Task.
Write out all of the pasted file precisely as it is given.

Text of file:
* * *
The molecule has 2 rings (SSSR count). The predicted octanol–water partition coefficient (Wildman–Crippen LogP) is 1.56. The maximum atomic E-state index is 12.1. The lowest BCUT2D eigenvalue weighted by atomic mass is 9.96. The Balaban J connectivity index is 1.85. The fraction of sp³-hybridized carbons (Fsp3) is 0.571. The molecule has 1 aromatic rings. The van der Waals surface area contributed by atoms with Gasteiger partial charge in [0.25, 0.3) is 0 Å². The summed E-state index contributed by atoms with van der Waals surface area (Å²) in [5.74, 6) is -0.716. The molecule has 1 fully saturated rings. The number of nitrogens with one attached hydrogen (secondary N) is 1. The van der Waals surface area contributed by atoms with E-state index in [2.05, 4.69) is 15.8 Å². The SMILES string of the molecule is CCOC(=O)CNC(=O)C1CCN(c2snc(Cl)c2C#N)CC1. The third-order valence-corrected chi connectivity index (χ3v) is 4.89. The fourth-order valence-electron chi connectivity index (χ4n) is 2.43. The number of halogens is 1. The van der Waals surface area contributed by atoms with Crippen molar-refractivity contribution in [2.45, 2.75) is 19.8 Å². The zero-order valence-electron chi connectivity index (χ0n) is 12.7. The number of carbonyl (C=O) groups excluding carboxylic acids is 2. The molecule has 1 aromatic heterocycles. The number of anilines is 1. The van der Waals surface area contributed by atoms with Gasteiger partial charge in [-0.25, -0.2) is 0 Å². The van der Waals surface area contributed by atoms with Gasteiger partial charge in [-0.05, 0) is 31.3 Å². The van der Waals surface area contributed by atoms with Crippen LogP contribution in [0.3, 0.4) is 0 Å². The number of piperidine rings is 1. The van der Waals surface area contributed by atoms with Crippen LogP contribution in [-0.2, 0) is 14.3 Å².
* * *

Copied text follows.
The molecule has 2 rings (SSSR count). The predicted octanol–water partition coefficient (Wildman–Crippen LogP) is 1.56. The maximum atomic E-state index is 12.1. The lowest BCUT2D eigenvalue weighted by atomic mass is 9.96. The Balaban J connectivity index is 1.85. The fraction of sp³-hybridized carbons (Fsp3) is 0.571. The molecule has 1 aromatic rings. The van der Waals surface area contributed by atoms with Gasteiger partial charge in [0.25, 0.3) is 0 Å². The summed E-state index contributed by atoms with van der Waals surface area (Å²) in [5.74, 6) is -0.716. The molecule has 1 fully saturated rings. The number of nitrogens with one attached hydrogen (secondary N) is 1. The van der Waals surface area contributed by atoms with E-state index in [2.05, 4.69) is 15.8 Å². The SMILES string of the molecule is CCOC(=O)CNC(=O)C1CCN(c2snc(Cl)c2C#N)CC1. The third-order valence-corrected chi connectivity index (χ3v) is 4.89. The fourth-order valence-electron chi connectivity index (χ4n) is 2.43. The number of halogens is 1. The van der Waals surface area contributed by atoms with Crippen molar-refractivity contribution in [2.45, 2.75) is 19.8 Å². The zero-order valence-electron chi connectivity index (χ0n) is 12.7. The number of carbonyl (C=O) groups excluding carboxylic acids is 2. The molecule has 1 aromatic heterocycles. The number of anilines is 1. The van der Waals surface area contributed by atoms with Gasteiger partial charge in [-0.25, -0.2) is 0 Å². The van der Waals surface area contributed by atoms with Gasteiger partial charge in [-0.05, 0) is 31.3 Å². The van der Waals surface area contributed by atoms with Crippen LogP contribution in [0.3, 0.4) is 0 Å². The number of piperidine rings is 1. The van der Waals surface area contributed by atoms with Crippen LogP contribution in [-0.2, 0) is 14.3 Å².